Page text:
Bipartisan Urban Indian Health Confer Act Introduced by Senators Smith and Lankford

On May 26, 2022, Senators Tina Smith (D-MN) and James Lankford (R-OK) introduced the Urban Indian Health Confer Act (S. 4323). This legislation would require the Department of Health and Human Services (HHS) to confer with urban Indian organizations (UIOs) on policies and initiatives regarding health care for the over 70% American Indians and Alaska Natives (AI/ANs) living off of reservations.

The National Council of Urban Indian Health (NCUIH) worked closely with Senators Smith and Lankford on the introduction of this Senate companion bill to H.R. 5221. Representatives Raúl Grijalva (D-AZ-3), Betty McCollum (D-MN), Tom Cole (R-OK), Karen Bass (D-CA), Eleanor Holmes Norton (D-DC), and the late Don Young (R-AK) were original cosponsors of the House legislation. On November 2, 2021, the Urban Indian Health Confer Act (H.R. 5221) passed the House of Representatives by 406 to 17.

NCUIH has long advocated for the importance of facilitating confer between numerous federal branches within HHS to ensure access to high-quality health services for all Native people. At a hearing on October 5, 2021, HHS explained that rollouts of COVID-19 vaccines were delayed to urban Indians due to lack of an urban confer policy.

The National Congress of American Indians (NCAI) has also passed a resolution to “Call for the U.S. Department of Health and Human Services (HHS) Secretary to Implement an Urban Confer Policy Across the Department and its Divisions” showing broad support among stakeholders in Indian Country. It is important to note that Urban Confer policies do not supplant or otherwise impact tribal consultation and the government-to-government relationship between tribes and federal agencies.

“Proper urban confer policies across all HHS agencies has been long overdue and exacerbated amid the current public health crisis ravaging Indian Country. We welcome the federal government’s effort to further fulfill their trust and treaty obligation for all American Indians and Alaska Natives, including those residing in urban areas,” said Walter Murillo (Choctaw Nation of Oklahoma), Chief Executive Officer of NATIVE HEALTH and NCUIH Board Member.

Next Steps

The bill was referred to the Senate Committee on Indian Affairs. It currently awaits consideration. Please get in touch with your Senator to ask them to request that the Senate Committee on Indian Affairs to move forward on this legislation.

Resources

Background

Urban Confer policies are a response to decades of deliberate federal efforts (i.e. forced assimilation, termination, relocation) that have resulted in over 70% of AI/AN people living outside of Tribal jurisdictions, thus making Urban Confer integral to addressing the care needs of most AI/AN persons. Currently, only the Indian Health Service (IHS) has a legal obligation to confer with UIOs.  According to the Congressional Research Services, HHS would have to confer with urban Indian organizations on “provisions of law relating to health care for American Indians and Alaska Natives.”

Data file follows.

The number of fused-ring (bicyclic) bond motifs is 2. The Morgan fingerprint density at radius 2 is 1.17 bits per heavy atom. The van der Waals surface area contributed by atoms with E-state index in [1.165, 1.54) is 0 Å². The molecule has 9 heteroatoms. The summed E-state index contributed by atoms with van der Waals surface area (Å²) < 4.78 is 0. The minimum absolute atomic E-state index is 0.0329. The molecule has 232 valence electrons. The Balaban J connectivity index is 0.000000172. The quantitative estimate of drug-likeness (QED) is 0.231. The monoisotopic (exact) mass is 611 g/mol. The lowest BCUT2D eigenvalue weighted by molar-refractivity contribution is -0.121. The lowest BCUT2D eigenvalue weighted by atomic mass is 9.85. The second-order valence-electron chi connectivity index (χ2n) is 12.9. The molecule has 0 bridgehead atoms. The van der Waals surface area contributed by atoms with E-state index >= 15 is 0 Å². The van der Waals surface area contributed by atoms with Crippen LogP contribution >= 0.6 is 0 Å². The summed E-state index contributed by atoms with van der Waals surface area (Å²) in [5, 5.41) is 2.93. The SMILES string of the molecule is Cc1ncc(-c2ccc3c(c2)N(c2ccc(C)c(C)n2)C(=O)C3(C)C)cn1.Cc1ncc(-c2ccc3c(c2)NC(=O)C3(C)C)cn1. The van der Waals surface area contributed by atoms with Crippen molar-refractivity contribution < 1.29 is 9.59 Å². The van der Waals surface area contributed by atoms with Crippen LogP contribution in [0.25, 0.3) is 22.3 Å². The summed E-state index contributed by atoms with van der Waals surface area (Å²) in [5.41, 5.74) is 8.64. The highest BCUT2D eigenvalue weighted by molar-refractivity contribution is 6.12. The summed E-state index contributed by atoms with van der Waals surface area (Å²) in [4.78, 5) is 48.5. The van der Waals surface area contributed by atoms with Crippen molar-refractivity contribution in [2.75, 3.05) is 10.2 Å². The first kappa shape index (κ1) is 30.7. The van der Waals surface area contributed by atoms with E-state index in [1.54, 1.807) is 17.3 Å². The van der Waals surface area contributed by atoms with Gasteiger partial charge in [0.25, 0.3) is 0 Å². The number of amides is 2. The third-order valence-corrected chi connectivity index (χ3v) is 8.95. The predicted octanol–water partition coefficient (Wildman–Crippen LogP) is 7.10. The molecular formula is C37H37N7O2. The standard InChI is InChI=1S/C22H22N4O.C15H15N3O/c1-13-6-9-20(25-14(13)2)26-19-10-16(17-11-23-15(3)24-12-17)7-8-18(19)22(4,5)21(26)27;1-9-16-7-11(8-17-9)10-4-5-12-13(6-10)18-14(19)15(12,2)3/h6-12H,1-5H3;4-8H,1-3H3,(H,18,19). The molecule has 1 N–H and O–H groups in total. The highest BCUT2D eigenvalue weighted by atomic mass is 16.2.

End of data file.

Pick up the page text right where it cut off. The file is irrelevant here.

Missed opportunities for awareness and information provided to UIOs regarding AI/AN healthcare can be avoided through a confer process. For instance, key information regarding vaccine distribution for the initial COVID-19 vaccine rollout was poorly communicated to UIOs and created unnecessary hardship. HHS addressed initial communications only to Tribes and did not direct it to the UIO component of the IHS system. When HHS was asked about whether UIOs needed to similarly decide between an IHS or state vaccine allocation, it was unclear for weeks as to whether they were expected to make such a decision. Eventually, HHS asked UIOs to decide between receiving their vaccine distribution from either their state jurisdiction or IHS the same day as the initial deadline (which thankfully HHS subsequently extended for several days). Some UIOs were informed of the deadline by their Area office with no formal national communication. As a result, many of our clinics experienced delays in vaccine rollout.

“Agencies have been operating as if only IHS has a trust obligation to AI/ANs, and that causes an undue burden to IHS to be in all conversations regarding Indian Country in order to talk with agencies. It is imperative that UIOs have avenues for direct communication with agencies charged with overseeing the health of their AI/AN patients, especially during the present health crisis,” said NCUIH CEO, Francys Crevier (Algonquin).

The disregard by some agencies to communicate with UIOs is not only a failure to urban Indians and is inconsistent with the government’s responsibility, but it is contrary to sound public health policy. The bill would codify the intent of the Federal Trust Responsibility to ensure equitable health care access to AI/AN by amending legislative text in Section 514, Subsection (b) of the Indian Health Care Improvement Act (25 USC § 1660d) (IHCIA).

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